Saturday, 12 February 2011

The low-life and angels of Shepherd's Bush

Black cab drivers, an aged zimmer frame user and a woman shopper combined to create an experience for me today that summed up the absolute best and worst of the Bush this evening.

Coming out of the W12 Centre, sweating away after a session at the gym, I came across an old bloke with shaking arms clutching a zimmer shuffling impossibly slowly across the three lane road. The lights were turning to amber and he was only a metre into his shuffle. A young school girl was trying to help so I joined in not realising quite how slowly the guy was going.

Cue standing in front of the traffic and waving lines through only when was safe and holding others in my impression of a policeman which in most cases was accepted by the drivers who were good natured - it was obvious the old fella wasn't going anywhere fast. All except for one prat in a souped up wannabe sports car who beeped his horn. He got a special glare.

Eventually we got across the road, and then the other side too to the tube station side. The old bloke had an address scribbled on a piece of paper, and needed to get a cab. So with old bloke now on side of road, and school girl relieved of her duties, I tried hailing a black cab. Two went past without wanting to stop but then one did. I ran over to him, who assured me he'd wait even though the old guy was slow on his zimmer. Having run back to the old bloke who started his slow journey I saw the self same cab driver take on a passenger and drive away anyway.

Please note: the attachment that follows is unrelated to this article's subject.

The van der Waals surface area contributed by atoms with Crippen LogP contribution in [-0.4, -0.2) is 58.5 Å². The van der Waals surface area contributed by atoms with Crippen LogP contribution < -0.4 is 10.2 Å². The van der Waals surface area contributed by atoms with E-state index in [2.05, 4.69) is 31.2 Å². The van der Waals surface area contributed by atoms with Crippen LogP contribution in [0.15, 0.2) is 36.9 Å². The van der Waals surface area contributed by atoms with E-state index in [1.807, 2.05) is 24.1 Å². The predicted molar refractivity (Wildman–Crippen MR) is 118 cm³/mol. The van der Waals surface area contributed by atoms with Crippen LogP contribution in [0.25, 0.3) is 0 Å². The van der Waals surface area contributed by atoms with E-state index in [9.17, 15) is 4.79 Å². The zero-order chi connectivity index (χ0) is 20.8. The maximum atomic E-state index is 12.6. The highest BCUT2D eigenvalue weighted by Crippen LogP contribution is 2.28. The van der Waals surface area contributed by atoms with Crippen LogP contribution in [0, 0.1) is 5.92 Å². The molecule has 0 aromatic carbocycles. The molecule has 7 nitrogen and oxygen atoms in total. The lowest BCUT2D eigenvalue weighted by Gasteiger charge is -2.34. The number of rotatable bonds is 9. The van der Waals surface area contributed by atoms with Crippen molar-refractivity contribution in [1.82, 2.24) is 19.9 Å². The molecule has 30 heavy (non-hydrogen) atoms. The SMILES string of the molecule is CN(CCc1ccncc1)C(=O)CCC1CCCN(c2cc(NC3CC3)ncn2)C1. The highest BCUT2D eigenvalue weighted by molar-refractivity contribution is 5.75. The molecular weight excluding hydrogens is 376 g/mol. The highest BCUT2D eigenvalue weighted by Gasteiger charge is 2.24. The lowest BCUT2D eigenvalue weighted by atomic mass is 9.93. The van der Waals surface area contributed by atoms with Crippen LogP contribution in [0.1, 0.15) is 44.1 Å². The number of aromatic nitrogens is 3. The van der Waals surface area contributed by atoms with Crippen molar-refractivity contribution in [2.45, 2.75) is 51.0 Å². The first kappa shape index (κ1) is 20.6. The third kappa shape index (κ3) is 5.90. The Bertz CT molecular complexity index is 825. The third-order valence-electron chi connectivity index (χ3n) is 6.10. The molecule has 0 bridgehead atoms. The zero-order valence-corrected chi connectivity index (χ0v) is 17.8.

At this point a woman shopper came over, apologising profusely - she'd tried to make him wait, she said, but he was having none of it. She offered to hail another one while we carried on our super-slow shuffle to the layby opposite the cafe. She found one, hailed him, and then I saw her hand something over. Yes, the cab driver had said he'd only wait if he could run the meter. So she gave him a £10 note.

Never have I seen low-life motives so contrasted with good ones than then. The cabby saw the slowly shuffling pensioner as a cash-cow - she had seen him as an old and vulnerable person who needed help and so she gave it willingly.

Eventually we made it to the cab and in he got. And off they went. And that's the end of the story, really. Just a little snapshot of life in the Bush, probably replicated a thousand times across London. The low-lifes and the angels all mingling together but on completely different levels. If there's a middle ground, like most people, I fall into that - but it's reassuring people like that woman are around - if only to counteract the sort of people that obviously drive black cabs and souped up sports cars.


  1. You tell it like it is. All human life and possibility is in abundance here in Bush.


  2. Black cabs - the best possible advertisement for minicabs!